Now are here a few tales signs to check if you have an unhealthy gut! The first tell sign, which is #1, is an upset stomach from gas to constant bloating, diarrhea, and heartburn. A balanced gut will have less difficulty processing food and eliminating waste. The next is a high sugar-diet. High amounts of refined sugars, particularly high-fructose corn syrup, have been linked to increased inflammation. Inflammation can be the precursor to several diseases and even cancers. Skin conditions like eczema may be related to a damaged gut. Swelling in the abdomen caused by a poor diet or food allergies may cause increased “leaking” of individual proteins out into the body, which can, in turn, irritate the skin and cause conditions such as eczema. Food intolerances are the result of difficulty digesting certain foods (this is different than a food allergy, which is caused by an immune system reaction to certain foods). It’s thought that the poor quality of bacteria may cause food intolerances in the gut. This can lead to difficulty digesting the trigger foods and unpleasant symptoms such as bloating, gas, diarrhea, abdominal pain, and nausea. There is some evidence that food allergies may also be related to gut health.
And you are probably like well, what do I do now? Don’t worry; we got you covered. It may be hard, but you must lower your stress levels. Below I will add some good guided meditation and some nighttime remedies that’ll help you transition at night. Diffusing, yoga, and taking walks are other simple ways to relax your mind. Remember that you are in control. Next is to get enough sleep, which is tieing into lower your lowering your stress levels. Turn off the tv, get off of twitter, and rest. Moving along, eat slower. Take time to chew your food and aid your stomach with digestion.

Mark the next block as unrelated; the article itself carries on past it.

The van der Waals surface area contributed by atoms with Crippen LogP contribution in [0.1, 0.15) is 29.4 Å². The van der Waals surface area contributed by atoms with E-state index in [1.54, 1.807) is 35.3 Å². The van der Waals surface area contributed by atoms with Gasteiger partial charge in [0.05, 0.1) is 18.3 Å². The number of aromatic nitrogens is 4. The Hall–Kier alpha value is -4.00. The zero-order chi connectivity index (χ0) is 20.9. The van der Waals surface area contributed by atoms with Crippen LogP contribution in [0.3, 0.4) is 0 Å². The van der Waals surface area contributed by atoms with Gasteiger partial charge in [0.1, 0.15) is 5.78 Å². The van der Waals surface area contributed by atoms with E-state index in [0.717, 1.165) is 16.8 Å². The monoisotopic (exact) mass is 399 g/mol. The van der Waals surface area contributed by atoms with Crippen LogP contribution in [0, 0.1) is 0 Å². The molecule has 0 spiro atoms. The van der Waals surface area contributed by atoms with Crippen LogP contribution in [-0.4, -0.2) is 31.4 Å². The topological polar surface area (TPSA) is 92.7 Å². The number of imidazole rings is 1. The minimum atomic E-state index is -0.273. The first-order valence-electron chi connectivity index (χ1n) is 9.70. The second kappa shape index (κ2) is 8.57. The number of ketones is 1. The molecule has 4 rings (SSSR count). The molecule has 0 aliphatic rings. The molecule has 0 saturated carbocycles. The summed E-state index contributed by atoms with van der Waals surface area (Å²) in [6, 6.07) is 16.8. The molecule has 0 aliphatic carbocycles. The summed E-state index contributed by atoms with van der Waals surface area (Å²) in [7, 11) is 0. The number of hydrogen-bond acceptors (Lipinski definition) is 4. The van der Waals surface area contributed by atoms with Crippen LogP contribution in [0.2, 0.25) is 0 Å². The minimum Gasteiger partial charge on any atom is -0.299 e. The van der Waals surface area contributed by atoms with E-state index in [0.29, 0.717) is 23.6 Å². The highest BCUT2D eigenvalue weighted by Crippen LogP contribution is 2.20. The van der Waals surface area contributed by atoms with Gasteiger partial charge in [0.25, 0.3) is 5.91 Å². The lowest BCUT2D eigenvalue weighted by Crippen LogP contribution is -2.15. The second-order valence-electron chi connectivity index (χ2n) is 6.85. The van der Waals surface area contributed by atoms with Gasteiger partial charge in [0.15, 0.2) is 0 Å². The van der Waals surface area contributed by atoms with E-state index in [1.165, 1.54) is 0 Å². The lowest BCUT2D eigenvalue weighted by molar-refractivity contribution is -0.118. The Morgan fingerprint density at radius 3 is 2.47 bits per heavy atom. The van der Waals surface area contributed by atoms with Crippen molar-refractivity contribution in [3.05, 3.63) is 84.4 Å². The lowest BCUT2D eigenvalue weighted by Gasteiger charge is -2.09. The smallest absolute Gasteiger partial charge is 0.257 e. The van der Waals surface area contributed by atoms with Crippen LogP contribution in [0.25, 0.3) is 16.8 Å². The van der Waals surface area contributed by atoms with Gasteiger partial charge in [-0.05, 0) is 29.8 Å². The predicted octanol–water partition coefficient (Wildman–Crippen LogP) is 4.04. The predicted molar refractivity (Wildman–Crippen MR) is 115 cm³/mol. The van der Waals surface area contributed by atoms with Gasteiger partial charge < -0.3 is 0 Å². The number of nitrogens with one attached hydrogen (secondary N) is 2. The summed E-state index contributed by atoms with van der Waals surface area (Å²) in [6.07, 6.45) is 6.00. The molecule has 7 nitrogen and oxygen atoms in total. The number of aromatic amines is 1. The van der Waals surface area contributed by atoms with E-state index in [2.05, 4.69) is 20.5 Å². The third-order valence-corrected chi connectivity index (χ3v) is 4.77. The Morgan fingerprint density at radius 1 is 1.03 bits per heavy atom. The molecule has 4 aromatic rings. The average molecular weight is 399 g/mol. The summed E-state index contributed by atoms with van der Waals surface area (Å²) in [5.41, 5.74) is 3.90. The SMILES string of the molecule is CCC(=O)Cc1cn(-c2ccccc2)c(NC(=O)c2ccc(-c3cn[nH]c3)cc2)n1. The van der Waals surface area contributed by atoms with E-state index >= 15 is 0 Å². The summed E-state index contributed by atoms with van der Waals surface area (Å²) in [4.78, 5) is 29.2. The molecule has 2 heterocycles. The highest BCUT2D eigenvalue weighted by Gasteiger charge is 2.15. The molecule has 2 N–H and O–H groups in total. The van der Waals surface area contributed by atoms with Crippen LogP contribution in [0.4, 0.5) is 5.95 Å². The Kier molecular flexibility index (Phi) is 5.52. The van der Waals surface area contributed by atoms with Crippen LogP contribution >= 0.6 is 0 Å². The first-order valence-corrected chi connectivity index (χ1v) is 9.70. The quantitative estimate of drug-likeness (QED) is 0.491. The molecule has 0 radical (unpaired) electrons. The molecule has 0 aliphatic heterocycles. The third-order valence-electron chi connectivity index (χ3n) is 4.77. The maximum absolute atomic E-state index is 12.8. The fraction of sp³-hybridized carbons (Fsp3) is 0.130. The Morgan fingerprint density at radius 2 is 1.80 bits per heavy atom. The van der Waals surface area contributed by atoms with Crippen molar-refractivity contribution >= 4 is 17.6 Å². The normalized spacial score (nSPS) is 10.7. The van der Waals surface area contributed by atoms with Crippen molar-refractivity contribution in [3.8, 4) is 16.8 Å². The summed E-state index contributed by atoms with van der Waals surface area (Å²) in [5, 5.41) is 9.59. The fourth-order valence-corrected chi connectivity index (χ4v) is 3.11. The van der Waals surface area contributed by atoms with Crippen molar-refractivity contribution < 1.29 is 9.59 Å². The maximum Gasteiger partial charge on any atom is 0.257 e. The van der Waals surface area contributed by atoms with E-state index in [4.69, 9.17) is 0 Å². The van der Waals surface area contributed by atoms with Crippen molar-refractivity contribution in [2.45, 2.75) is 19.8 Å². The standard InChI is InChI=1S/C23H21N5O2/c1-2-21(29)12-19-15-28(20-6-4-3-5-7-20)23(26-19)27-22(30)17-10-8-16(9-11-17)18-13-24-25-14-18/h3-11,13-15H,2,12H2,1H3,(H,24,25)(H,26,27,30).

Taking a prebiotic or probiotic supplement is a great way to improve your gut health. Some diets to switch to is an Alkaline diet, which we have have a 4 part series about if you would like more information. Even a diet high in fiber has been shown to contribute tremendously to healthy gut microbiome. Foods to eat are high fiber foods—bananas, oats, berries, and asparagus. Garlic and onion that may have some anti-cancer and immune system-enhancing properties based on various studies. Some herbs that will help your gut ginger reduce nausea and soothe the stomach snd help ease motion sickness. Turmeric contains curcumin, a substance with anti-inflammatory and antioxidant properties that have powerful healing potential. My personal favorite Cinnamon which has a warm and spicy sweetness bite to it. It also helps ease upset stomachs and nausea. Basil is up next, which reduces gas and stomach cramping. One of the oldest herbs known to humankind comes from the same plant family as some other popular herbs such as mint, oregano, and rosemary. Bay leaves from the plant Laurus nobilis, commonly found in parts of Asia and America, are said to have substantial effects on the gastrointestinal system, helping to decrease the toxicity of our bodies and even soothing irritable bowel syndrome (IBS). Dried bay leaves are a popular spice used in pickling and marinating, flavor stews, stuffings, and fish. Peppermint is refreshing as well as antispasmodic, cooling, and anti-microbial. It’s useful in coughs and colds, supports liver function, and helps stop itching when used topically.